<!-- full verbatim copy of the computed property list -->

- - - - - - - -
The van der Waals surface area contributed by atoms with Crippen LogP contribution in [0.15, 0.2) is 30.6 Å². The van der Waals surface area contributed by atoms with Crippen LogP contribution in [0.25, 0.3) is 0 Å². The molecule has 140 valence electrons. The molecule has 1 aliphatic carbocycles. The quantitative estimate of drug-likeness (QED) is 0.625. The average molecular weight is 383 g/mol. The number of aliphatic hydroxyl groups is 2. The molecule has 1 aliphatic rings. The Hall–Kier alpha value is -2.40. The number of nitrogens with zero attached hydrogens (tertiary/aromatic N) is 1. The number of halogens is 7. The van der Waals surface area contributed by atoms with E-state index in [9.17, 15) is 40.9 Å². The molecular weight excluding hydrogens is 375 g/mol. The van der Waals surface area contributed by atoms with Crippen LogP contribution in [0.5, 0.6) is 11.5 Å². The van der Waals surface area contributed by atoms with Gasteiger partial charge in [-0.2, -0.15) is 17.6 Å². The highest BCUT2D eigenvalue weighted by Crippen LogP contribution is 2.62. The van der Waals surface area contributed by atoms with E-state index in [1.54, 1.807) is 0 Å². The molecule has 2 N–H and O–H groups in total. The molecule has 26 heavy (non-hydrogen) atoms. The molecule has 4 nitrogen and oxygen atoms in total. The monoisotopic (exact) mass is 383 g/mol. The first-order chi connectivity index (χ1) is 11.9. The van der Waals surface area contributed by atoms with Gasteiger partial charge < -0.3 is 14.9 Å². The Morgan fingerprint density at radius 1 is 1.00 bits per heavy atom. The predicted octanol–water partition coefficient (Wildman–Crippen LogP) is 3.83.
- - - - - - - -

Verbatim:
The van der Waals surface area contributed by atoms with Crippen LogP contribution in [0.15, 0.2) is 30.6 Å². The van der Waals surface area contributed by atoms with Crippen LogP contribution in [0.25, 0.3) is 0 Å². The molecule has 140 valence electrons. The molecule has 1 aliphatic carbocycles. The quantitative estimate of drug-likeness (QED) is 0.625. The average molecular weight is 383 g/mol. The number of aliphatic hydroxyl groups is 2. The molecule has 1 aliphatic rings. The Hall–Kier alpha value is -2.40. The number of nitrogens with zero attached hydrogens (tertiary/aromatic N) is 1. The number of halogens is 7. The van der Waals surface area contributed by atoms with E-state index in [9.17, 15) is 40.9 Å². The molecular weight excluding hydrogens is 375 g/mol. The van der Waals surface area contributed by atoms with Crippen LogP contribution in [0.5, 0.6) is 11.5 Å². The van der Waals surface area contributed by atoms with Gasteiger partial charge in [-0.2, -0.15) is 17.6 Å². The highest BCUT2D eigenvalue weighted by Crippen LogP contribution is 2.62. The van der Waals surface area contributed by atoms with E-state index in [1.54, 1.807) is 0 Å². The molecule has 2 N–H and O–H groups in total. The molecule has 26 heavy (non-hydrogen) atoms. The molecule has 4 nitrogen and oxygen atoms in total. The monoisotopic (exact) mass is 383 g/mol. The first-order chi connectivity index (χ1) is 11.9. The van der Waals surface area contributed by atoms with Gasteiger partial charge < -0.3 is 14.9 Å². The Morgan fingerprint density at radius 1 is 1.00 bits per heavy atom. The predicted octanol–water partition coefficient (Wildman–Crippen LogP) is 3.83.